Stress-responsive HILPDA is necessary for thermoregulation during fasting.
VandeKopple MJ., Wu J., Baer LA., Bal NC., Maurya SK., Kalyanasundaram A., Periasamy M., Stanford KI., Giaccia AJ., Denko NC., Papandreou I.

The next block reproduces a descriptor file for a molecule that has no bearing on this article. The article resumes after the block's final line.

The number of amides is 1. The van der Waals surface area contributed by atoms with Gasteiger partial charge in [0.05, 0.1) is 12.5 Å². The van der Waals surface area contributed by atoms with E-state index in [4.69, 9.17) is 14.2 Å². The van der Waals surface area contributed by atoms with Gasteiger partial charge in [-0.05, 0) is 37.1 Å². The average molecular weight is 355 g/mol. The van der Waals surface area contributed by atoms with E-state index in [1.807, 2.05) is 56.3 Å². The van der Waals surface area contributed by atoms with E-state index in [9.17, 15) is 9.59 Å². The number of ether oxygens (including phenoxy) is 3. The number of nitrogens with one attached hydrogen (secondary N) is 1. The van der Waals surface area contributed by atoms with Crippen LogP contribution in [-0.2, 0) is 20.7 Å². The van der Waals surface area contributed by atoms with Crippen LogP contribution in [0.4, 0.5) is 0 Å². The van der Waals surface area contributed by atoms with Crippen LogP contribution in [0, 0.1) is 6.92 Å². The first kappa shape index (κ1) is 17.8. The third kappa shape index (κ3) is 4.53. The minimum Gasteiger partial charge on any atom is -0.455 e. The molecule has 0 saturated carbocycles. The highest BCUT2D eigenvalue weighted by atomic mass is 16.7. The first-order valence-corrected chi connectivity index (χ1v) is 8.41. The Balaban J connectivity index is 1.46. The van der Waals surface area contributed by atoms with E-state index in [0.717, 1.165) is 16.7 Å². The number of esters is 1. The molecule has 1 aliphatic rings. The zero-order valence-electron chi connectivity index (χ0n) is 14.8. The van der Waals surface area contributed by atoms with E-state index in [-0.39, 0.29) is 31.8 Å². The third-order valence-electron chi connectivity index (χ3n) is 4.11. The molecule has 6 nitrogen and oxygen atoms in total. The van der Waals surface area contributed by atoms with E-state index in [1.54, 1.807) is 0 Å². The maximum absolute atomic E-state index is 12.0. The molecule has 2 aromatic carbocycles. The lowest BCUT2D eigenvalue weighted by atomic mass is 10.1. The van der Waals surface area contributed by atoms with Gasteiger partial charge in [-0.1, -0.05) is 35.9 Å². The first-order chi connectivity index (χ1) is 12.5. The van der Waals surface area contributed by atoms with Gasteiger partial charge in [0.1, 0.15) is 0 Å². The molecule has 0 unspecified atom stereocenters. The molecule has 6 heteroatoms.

Hypoxia-inducible lipid droplet-associated protein (HILPDA) has been shown to localize to lipid droplets in nutrient-responsive cell types such as hepatocytes and adipocytes. However, its role in the control of whole-body homeostasis is not known. We sought to measure cell-intrinsic and systemic stress responses in a mouse strain harboring whole-body Hilpda deficiency. We generated a genetically engineered mouse model of whole-body HILPDA deficiency by replacing the coding Hilpda exon with luciferase. We subjected the knockout animals to environmental stresses and measured whole-animal metabolic and behavioral parameters. Brown adipocyte precursors were isolated and differentiated in vitro to quantify the impact of HILPDA ablation in lipid storage and mobilization in these cells. HILPDA-knockout animals are viable and fertile, but show reduced ambulatory activity and oxygen consumption at regular housing conditions. Acclimatization at thermoneutral conditions abolished the phenotypic differences observed at 22°C. When fasted, HILPDA KO mice are unable to maintain body temperature and become hypothermic at 22°C, without apparent abnormalities in blood chemistry parameters or tissue triglyceride content. HILPDA expression was upregulated during adipocyte differentiation and activation in vitro; however, it was not required for lipid droplet formation in brown adipocytes. We conclude that HILPDA is necessary for efficient fuel utilization suggesting a homeostatic role for Hilpda in sub-optimal environments.